What Napoleon’s army ate

I have a new blog on archaeology out over at The Guardian’s science page, where I’m contributing a piece about once a month on archaeology and biological anthropology. As I write things there, I’ll link to them here for interested readers. Here’s an excerpt:

Napoleon’s Russian campaign of 1812 was marked by terrible logistical disaster and resulted in profound loss of life within his own army. Although his forces reached Moscow, they found the city abandoned and burning—a deliberate tactic on the part of the Russian army to prevent the French soldiers from finding provisions.

The practice of requiring soldiers to “live off the land” to supplement their rations likely contributed a great deal to this loss of life. This rendered them extremely vulnerable to the Russians’ scorched earth tactics which left them little to forage or steal. But Napoleon’s Grande Armée was ethnically and socially heterogeneous. Were their origins, social status, and access to food during this time of deprivation reflected in their diet? This is one of the questions that Holder et al. set out to address in their new paper, Reconstructing diet in Napoleon’s Grand Army using stable carbon and nitrogen isotope analysis.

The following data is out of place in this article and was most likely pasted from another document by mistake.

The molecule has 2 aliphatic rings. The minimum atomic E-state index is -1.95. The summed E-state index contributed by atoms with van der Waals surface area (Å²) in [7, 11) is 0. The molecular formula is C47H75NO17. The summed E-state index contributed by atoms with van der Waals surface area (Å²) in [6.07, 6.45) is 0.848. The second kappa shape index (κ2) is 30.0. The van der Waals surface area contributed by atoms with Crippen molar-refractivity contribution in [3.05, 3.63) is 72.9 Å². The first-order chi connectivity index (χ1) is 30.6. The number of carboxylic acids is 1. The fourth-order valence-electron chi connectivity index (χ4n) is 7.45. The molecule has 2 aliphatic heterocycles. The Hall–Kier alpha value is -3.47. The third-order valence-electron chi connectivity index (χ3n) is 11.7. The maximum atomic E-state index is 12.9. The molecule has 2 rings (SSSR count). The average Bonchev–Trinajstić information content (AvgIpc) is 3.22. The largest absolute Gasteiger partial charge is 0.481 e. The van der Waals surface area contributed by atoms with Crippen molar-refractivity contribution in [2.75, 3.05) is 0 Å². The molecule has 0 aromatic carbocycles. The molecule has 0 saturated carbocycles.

You can read the rest of my discussion of this paper at  The Past and the Curious.

Advertisements

One thought on “What Napoleon’s army ate

  1. Roger L McRoberts April 19, 2017 / 11:22 pm

    Great article. Enjoyed it

    Sent from my iPad

    >

Leave a Reply

Fill in your details below or click an icon to log in:

WordPress.com Logo

You are commenting using your WordPress.com account. Log Out / Change )

Twitter picture

You are commenting using your Twitter account. Log Out / Change )

Facebook photo

You are commenting using your Facebook account. Log Out / Change )

Google+ photo

You are commenting using your Google+ account. Log Out / Change )

Connecting to %s